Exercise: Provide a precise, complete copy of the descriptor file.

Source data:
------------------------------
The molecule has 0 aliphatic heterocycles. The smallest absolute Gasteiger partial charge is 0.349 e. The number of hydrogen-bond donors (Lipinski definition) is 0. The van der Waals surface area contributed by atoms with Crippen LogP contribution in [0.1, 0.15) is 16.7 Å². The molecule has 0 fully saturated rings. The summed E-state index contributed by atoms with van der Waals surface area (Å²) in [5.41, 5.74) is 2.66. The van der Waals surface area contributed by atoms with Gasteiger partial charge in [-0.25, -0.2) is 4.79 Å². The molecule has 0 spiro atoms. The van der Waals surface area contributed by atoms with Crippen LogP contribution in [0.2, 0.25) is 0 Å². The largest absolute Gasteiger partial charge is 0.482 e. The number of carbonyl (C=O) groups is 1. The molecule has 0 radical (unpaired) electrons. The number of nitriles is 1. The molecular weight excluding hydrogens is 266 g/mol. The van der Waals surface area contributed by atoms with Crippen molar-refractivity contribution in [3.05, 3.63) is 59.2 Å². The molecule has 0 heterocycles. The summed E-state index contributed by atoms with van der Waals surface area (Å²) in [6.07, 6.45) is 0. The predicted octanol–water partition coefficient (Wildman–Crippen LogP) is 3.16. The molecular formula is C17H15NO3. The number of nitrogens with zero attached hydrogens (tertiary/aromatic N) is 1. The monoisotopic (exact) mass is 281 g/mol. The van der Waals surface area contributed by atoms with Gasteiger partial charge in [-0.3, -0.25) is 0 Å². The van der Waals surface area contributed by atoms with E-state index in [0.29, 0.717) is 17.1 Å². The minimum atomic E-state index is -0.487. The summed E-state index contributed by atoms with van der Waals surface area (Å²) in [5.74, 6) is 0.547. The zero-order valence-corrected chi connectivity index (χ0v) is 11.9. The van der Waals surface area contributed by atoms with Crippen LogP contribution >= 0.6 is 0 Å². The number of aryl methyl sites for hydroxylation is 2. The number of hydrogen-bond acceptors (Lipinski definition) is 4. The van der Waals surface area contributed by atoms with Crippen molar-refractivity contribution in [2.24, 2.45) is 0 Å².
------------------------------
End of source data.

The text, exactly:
The molecule has 0 aliphatic heterocycles. The smallest absolute Gasteiger partial charge is 0.349 e. The number of hydrogen-bond donors (Lipinski definition) is 0. The van der Waals surface area contributed by atoms with Crippen LogP contribution in [0.1, 0.15) is 16.7 Å². The molecule has 0 fully saturated rings. The summed E-state index contributed by atoms with van der Waals surface area (Å²) in [5.41, 5.74) is 2.66. The van der Waals surface area contributed by atoms with Gasteiger partial charge in [-0.25, -0.2) is 4.79 Å². The molecule has 0 spiro atoms. The van der Waals surface area contributed by atoms with Crippen LogP contribution in [0.2, 0.25) is 0 Å². The largest absolute Gasteiger partial charge is 0.482 e. The number of carbonyl (C=O) groups is 1. The molecule has 0 radical (unpaired) electrons. The number of nitriles is 1. The molecular weight excluding hydrogens is 266 g/mol. The van der Waals surface area contributed by atoms with Crippen molar-refractivity contribution in [3.05, 3.63) is 59.2 Å². The molecule has 0 heterocycles. The summed E-state index contributed by atoms with van der Waals surface area (Å²) in [6.07, 6.45) is 0. The predicted octanol–water partition coefficient (Wildman–Crippen LogP) is 3.16. The molecular formula is C17H15NO3. The number of nitrogens with zero attached hydrogens (tertiary/aromatic N) is 1. The monoisotopic (exact) mass is 281 g/mol. The van der Waals surface area contributed by atoms with Gasteiger partial charge in [-0.3, -0.25) is 0 Å². The van der Waals surface area contributed by atoms with E-state index in [0.29, 0.717) is 17.1 Å². The minimum atomic E-state index is -0.487. The summed E-state index contributed by atoms with van der Waals surface area (Å²) in [5.74, 6) is 0.547. The zero-order valence-corrected chi connectivity index (χ0v) is 11.9. The van der Waals surface area contributed by atoms with Crippen LogP contribution >= 0.6 is 0 Å². The number of aryl methyl sites for hydroxylation is 2. The number of hydrogen-bond acceptors (Lipinski definition) is 4. The van der Waals surface area contributed by atoms with Crippen molar-refractivity contribution in [2.24, 2.45) is 0 Å².